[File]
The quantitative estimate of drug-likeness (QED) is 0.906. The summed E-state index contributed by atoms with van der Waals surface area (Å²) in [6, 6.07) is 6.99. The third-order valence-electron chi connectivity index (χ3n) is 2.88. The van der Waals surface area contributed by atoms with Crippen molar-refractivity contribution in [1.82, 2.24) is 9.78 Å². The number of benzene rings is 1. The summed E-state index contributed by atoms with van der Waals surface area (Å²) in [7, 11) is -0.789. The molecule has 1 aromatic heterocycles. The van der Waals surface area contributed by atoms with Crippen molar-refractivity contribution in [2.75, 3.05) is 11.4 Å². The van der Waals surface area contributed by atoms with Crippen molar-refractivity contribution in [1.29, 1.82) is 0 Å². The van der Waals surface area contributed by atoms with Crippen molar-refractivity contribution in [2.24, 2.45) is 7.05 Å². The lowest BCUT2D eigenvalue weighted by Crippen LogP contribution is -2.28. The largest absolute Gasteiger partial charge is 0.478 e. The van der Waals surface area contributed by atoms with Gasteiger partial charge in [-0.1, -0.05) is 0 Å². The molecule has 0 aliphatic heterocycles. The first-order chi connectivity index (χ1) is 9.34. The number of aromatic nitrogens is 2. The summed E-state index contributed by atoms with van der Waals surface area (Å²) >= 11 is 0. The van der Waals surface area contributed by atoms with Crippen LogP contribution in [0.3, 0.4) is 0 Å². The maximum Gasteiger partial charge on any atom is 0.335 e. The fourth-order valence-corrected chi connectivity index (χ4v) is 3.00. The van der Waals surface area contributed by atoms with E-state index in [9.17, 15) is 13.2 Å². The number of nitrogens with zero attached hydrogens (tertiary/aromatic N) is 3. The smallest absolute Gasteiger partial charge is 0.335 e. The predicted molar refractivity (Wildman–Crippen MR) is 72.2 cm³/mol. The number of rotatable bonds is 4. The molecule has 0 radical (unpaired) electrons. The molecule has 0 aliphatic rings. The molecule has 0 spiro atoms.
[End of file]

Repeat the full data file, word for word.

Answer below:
The quantitative estimate of drug-likeness (QED) is 0.906. The summed E-state index contributed by atoms with van der Waals surface area (Å²) in [6, 6.07) is 6.99. The third-order valence-electron chi connectivity index (χ3n) is 2.88. The van der Waals surface area contributed by atoms with Crippen molar-refractivity contribution in [1.82, 2.24) is 9.78 Å². The number of benzene rings is 1. The summed E-state index contributed by atoms with van der Waals surface area (Å²) in [7, 11) is -0.789. The molecule has 1 aromatic heterocycles. The van der Waals surface area contributed by atoms with Crippen molar-refractivity contribution in [2.75, 3.05) is 11.4 Å². The van der Waals surface area contributed by atoms with Crippen molar-refractivity contribution in [1.29, 1.82) is 0 Å². The van der Waals surface area contributed by atoms with Crippen molar-refractivity contribution in [2.24, 2.45) is 7.05 Å². The lowest BCUT2D eigenvalue weighted by Crippen LogP contribution is -2.28. The largest absolute Gasteiger partial charge is 0.478 e. The van der Waals surface area contributed by atoms with Gasteiger partial charge in [-0.1, -0.05) is 0 Å². The molecule has 0 aliphatic heterocycles. The first-order chi connectivity index (χ1) is 9.34. The number of aromatic nitrogens is 2. The summed E-state index contributed by atoms with van der Waals surface area (Å²) >= 11 is 0. The van der Waals surface area contributed by atoms with Crippen LogP contribution in [0.3, 0.4) is 0 Å². The maximum Gasteiger partial charge on any atom is 0.335 e. The fourth-order valence-corrected chi connectivity index (χ4v) is 3.00. The van der Waals surface area contributed by atoms with E-state index in [9.17, 15) is 13.2 Å². The number of nitrogens with zero attached hydrogens (tertiary/aromatic N) is 3. The smallest absolute Gasteiger partial charge is 0.335 e. The predicted molar refractivity (Wildman–Crippen MR) is 72.2 cm³/mol. The number of rotatable bonds is 4. The molecule has 0 radical (unpaired) electrons. The molecule has 0 aliphatic rings. The molecule has 0 spiro atoms.